US Foreign aid is one of the most misunderstand functions of our federal government. Consuming less than 1% of the federal government budget, it has nonetheless played an outsized role in political debate. At the center of this controversy and misunderstanding has been the U.S. Agency for International Development, or AID, the government agency created during the Kennedy administration to administer America’s foreign assistance programs, an often-conflicted behemoth with a presence spanning the globe. In this book, journalist and foreign policy expert John Norris provides a compelling and rich story of AID, warts and all. There have been moments of enormous triumph: the eradication of smallpox, the Green Revolution, efforts to bring family planning to millions of women for the first time. There have also been florid, headline-grabbing failures in places like Vietnam and Iraq, missteps born out of ignorance and ethnocentrism, and money that flowed into the coffers of despots like President Mobutu in Zaire. In totality, the work of AID has touched millions and millions of lives in ways that have been truly profound, both good and bad. On the Eve of AID’s 60th anniversary, Norris shares history on an almost epic scale that remains largely untold.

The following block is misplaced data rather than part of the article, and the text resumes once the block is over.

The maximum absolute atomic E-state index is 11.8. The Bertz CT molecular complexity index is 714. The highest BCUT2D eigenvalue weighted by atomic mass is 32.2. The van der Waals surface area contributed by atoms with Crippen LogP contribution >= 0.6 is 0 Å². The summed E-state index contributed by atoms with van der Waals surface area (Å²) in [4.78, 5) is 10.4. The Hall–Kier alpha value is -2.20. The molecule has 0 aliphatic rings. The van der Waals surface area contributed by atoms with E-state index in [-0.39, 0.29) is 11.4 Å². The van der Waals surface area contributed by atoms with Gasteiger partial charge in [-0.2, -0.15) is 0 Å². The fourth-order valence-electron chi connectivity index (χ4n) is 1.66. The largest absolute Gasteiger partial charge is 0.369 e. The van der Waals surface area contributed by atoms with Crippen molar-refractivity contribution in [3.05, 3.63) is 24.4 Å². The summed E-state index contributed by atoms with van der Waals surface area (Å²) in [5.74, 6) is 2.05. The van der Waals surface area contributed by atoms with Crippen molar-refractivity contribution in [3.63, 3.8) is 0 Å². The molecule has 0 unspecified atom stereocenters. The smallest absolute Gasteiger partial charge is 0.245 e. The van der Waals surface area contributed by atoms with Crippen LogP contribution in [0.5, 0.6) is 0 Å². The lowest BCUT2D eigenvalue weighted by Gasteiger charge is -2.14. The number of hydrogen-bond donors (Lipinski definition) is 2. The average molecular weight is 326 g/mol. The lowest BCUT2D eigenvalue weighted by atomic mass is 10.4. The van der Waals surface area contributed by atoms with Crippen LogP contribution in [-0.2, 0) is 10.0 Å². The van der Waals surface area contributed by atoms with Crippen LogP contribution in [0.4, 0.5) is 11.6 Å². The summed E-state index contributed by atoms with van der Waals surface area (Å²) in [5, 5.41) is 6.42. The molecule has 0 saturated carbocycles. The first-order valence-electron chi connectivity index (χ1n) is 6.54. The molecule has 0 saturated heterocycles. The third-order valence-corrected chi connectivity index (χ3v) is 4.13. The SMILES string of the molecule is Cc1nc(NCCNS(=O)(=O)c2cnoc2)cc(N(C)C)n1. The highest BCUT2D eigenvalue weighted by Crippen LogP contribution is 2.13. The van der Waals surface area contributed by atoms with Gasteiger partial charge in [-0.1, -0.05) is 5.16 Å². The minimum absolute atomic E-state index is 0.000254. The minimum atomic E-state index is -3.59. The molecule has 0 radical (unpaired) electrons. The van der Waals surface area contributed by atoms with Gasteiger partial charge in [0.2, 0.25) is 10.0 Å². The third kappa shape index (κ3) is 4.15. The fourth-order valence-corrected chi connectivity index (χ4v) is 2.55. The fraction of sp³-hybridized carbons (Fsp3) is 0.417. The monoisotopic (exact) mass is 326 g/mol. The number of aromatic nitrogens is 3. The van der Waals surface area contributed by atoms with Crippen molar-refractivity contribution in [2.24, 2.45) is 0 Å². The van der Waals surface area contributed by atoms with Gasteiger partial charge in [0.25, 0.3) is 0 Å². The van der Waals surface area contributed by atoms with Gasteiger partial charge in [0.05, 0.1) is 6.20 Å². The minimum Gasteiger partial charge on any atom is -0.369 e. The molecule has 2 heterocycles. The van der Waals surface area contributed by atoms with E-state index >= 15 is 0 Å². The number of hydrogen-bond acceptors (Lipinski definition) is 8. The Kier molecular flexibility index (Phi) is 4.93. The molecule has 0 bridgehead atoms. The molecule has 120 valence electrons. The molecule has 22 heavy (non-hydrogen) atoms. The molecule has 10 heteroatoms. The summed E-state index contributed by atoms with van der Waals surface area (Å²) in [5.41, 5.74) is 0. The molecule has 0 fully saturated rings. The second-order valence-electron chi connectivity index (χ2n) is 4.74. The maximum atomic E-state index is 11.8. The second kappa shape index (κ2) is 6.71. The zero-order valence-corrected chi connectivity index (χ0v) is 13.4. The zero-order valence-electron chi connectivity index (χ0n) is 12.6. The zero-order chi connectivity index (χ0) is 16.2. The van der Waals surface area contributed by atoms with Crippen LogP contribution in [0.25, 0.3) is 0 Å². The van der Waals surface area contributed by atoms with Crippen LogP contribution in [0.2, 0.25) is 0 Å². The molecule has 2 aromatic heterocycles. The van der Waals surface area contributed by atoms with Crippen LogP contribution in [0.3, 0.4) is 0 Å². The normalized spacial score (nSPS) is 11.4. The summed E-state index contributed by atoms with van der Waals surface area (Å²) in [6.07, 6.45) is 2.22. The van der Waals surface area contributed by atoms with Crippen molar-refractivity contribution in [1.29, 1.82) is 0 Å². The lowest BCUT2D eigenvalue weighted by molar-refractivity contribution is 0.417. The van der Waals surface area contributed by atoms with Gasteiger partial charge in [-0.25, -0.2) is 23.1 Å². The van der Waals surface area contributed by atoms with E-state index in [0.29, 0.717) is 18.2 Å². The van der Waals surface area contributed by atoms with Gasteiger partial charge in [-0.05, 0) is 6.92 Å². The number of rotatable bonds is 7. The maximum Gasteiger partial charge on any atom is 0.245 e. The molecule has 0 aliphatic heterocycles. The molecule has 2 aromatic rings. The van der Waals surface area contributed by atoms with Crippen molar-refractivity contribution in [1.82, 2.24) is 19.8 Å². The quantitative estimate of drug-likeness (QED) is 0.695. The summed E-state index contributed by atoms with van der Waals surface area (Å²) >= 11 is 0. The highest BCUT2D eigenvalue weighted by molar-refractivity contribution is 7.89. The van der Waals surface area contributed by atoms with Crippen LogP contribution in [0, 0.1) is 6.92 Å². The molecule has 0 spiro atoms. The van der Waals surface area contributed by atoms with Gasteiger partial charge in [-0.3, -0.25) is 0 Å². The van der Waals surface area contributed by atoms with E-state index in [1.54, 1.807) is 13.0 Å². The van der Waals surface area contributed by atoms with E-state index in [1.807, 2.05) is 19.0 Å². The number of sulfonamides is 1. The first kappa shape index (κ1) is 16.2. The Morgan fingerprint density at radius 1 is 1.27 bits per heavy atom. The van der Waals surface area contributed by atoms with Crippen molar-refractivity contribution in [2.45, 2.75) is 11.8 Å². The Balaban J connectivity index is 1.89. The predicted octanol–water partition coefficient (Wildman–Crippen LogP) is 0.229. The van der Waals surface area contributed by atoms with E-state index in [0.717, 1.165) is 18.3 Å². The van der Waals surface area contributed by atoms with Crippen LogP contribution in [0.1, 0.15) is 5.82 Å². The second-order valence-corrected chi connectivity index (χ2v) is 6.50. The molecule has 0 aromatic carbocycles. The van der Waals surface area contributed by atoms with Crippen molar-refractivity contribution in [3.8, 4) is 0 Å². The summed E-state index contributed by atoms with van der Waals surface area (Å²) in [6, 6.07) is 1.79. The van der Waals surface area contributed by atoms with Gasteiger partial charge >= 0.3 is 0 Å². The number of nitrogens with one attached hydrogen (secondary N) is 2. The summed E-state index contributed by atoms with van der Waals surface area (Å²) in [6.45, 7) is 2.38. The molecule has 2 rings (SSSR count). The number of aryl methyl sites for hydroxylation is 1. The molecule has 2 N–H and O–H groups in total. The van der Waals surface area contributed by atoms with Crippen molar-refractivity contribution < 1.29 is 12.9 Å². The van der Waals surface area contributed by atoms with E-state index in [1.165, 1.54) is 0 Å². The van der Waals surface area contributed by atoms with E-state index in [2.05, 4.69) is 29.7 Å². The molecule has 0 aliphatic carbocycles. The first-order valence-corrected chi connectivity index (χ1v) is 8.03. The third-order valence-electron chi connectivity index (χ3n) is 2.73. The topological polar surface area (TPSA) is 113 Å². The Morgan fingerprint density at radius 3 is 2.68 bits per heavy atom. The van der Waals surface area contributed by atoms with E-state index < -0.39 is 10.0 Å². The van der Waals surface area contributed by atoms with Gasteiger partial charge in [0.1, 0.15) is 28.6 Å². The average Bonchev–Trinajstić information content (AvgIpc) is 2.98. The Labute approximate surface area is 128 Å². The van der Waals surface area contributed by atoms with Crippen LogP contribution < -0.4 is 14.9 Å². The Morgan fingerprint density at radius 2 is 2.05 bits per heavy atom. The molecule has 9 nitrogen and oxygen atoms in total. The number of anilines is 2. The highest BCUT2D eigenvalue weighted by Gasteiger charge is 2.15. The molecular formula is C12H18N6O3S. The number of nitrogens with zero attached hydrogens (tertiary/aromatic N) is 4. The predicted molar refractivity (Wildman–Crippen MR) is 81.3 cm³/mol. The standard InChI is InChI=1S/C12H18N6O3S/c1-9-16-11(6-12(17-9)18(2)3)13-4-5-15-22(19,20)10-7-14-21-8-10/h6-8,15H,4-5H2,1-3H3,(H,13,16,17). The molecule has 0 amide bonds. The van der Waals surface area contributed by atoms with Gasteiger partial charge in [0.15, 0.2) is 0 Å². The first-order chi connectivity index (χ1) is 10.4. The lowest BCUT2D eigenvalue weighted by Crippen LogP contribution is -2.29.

John Norris has served in a variety of senior roles in government, international institutions, and nonprofits. In 2014, he was appointed by President Barack Obama to the President’s Global Development Council, a body charged with advising the administration on effective development practices. Norris currently works at the Bill and Melinda Gates Foundation.
Chapter 1: Tipping Points
Chapter 2: The Foot of the Mountain
Chapter 3: Larger than Life
Chapter 4: Crescendos
Chapter 5: The Devil’s Bargain
Chapter 6: The Carter Years
Chapter 7: The Reagan Years
Chapter 8: Uneasy Victories
Chapter 9: On the Precipice
Chapter 10: After the Towers
Chapter 11: Ambition Constrained
Chapter 12: Do as We Say, Not as We Do
Chapter 13: Conclusion
About the Author
John Norris has written a lively, compelling, and long-overdue history of AID and the foreign assistance program.This book is a must read for anyone who cares about development and America’s place in the world.
I wish I had this book when I was running AID.
This is a unique story, one that highlights American global leadership through the lens of its humanitarian impulse, its capacity for trustworthiness, its willingness to cooperate and its commitment to stay the course. Norris hasn’t sugarcoated the challenges of an agency working in the world’s poorest countries and whose purpose has been misunderstood or misconstrued by political opponents.